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Large amounts of unused pesticides pose a serious threat to the environment and public health in developing countries, according to an FAO study released in early June.
FAO estimates that developing countries are holding stocks of more than 100,000 tonnes of obsolete pesticides, 20,000 of which are in Africa (see map). Many of these chemicals are so toxic that a few grams could poison thousands of people or contaminate a large area. Among the highly toxic and persistent substances are DDT, Dieldrin and HCH (Hexachlorocyclohexane). Most of these pesticides are left over from pesticide donations provided by foreign aid programmes. In the absence of environmentally sound disposal facilities, stocks are constantly increasing. FAO is calling for a concerted global effort to dispose of this hazardous waste and to avoid further accumulations.
"Obsolete pesticide stocks are potential time-bombs," said Niek van der Graaff, head of FAO's Plant Protection Service. "Leakage, seepage and various accidents related to pesticides are quite common and widespread. Storage conditions rarely meet internationally accepted standards. Many pesticide containers deteriorate and leak their contents into the soil, contaminating groundwater and the environment. Most stores are in the centres of urban areas or close to public dwellings."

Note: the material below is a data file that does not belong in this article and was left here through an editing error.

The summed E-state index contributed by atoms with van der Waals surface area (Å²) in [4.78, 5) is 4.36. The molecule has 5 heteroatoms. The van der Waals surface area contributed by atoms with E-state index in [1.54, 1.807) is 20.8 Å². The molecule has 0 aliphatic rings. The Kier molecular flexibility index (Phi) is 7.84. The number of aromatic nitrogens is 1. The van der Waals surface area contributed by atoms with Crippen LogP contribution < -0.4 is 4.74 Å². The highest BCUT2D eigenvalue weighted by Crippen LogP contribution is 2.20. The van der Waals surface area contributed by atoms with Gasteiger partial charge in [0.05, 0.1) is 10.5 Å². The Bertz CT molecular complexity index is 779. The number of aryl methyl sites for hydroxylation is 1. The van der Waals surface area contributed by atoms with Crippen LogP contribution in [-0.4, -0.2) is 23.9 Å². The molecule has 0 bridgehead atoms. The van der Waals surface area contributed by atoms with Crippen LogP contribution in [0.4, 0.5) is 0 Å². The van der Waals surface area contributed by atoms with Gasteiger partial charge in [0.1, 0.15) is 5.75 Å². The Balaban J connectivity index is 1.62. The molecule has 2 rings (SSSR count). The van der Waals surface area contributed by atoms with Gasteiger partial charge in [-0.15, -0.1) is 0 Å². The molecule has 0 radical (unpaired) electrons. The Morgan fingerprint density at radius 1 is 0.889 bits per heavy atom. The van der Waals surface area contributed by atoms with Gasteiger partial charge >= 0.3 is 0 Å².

In Africa and the Near East, obsolete pesticides have become a source of great environmental concern, the report said. Some stocks are over 30 years old and are kept in poor conditions with few or no safety precautions. There is not a single country that is not affected by the serious environmental hazards associated with obsolete pesticides. Unless quick action is taken, the situation can be both catastrophic and irreversible, FAO said.
Over the years, an enormous variety of pesticides have been imported by developing countries as donations from aid agencies or governments. "Of the known total figure of $672 million-worth of pesticides imported into Africa in 1993-94, at least 40 percent, or $269 million-worth, might have been wasted," the report said. Data from other regions show that the problem is not limited to Africa, but also exists in Eastern Europe, Asia and Latin America.
Common reasons for pesticide leftovers, according to FAO, include:
FAO has issued several publications providing advice on how to prevent accumulation of
obsolete pesticides and how to control and dispose of unwanted stocks. Documents
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